OVER 60 YEARS OF REPRESENTING FARMERS AND
RANCHERS OF THE KLAMATH PROJECT

KWUA Files Opposition to Proposed Power Rate Increases, Partners with Oregon Farm Bureau

On June 4, KWUA filed written testimony with the Oregon Public Utilities Commission (PUC) opposing a proposed 10 percent increase in the cost for power for irrigation and drainage pumping for KWUA members and their patrons.  PacifiCorp, the retail power service provider for the Upper Klamath Basin and some other areas of Oregon, requested PUC approval of the increase in February.  KWUA intervened in the ensuing rate case before the PUC, and the Oregon Farm Bureau has also joined with KWUA in opposition. 

Irrigation and drainage pumping in the Klamath Project and the rest of the Upper Klamath Basin enjoyed a very favorable power rate for many decades based on historical relationships between water use, water storage, and power generation.  That relationship ended in 2006, and irrigation power users were transitioned to PacifiCorp’s Schedule 41 tariff, which dictates power rates for PacifiCorp retail customers in Oregon.  It is estimated that Upper Klamath Basin irrigation customers constitute approximately 50 percent of the power usage subject to that tariff on a state-wide basis.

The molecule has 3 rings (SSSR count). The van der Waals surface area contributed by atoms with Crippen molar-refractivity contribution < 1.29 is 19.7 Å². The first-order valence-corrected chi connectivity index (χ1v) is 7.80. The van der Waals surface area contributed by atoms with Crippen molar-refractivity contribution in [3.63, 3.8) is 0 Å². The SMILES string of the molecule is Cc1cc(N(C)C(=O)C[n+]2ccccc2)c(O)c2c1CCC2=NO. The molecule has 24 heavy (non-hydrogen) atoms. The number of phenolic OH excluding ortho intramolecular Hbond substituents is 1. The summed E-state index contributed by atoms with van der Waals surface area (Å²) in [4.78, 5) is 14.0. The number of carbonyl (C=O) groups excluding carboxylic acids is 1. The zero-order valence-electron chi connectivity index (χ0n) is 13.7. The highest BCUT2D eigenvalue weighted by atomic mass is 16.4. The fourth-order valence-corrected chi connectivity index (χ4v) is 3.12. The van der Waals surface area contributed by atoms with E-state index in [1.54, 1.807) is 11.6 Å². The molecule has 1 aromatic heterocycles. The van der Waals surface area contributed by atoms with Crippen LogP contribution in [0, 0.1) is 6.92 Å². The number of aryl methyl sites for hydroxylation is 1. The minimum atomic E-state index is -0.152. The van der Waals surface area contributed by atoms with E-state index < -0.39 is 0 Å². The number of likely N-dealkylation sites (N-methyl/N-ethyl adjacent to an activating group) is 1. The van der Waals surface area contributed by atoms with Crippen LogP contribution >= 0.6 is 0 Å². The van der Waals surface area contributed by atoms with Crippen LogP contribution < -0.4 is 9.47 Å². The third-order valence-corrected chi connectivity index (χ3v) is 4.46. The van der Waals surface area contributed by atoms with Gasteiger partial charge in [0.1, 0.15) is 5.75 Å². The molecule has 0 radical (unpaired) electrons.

PacifiCorp proposed the rate increase in February, and no increase can take effect until approved by the PUC.  The proposed rate increase is the first since 2013.  The proposed irrigation tariff increase is 68 percent higher than the average increase across all customer classes (for example, residential, industrial).  Due to a separate proposed adjustment in its “Transition Adjustment Mechanism,” the net increase effective in 2021 would be less than 10 percent (specifically 5.4 percent).  But this net change for irrigation is 85 percent higher than the net increase across all customer classes.  KWUA and several other parties have intervened in the proceeding, and more recently the Farm Bureau joined with KWUA to present a united and stronger front in the case.

KWUA’s testimony emphasizes that this is a poor time to impose new economic burdens on producers for many reasons.  Additionally, it takes issue with much of the analysis used to justify the proposed increase. 

There are currently settlement discussions which could result in an agreement among all parties as to modified rates jointly supported for PUC approval.  Absent such an agreement, there will be a contested hearing proceeding and ultimately a decision by the PUC based on the parties’ evidence and arguments.

KWUA’s written testimony can be viewed here

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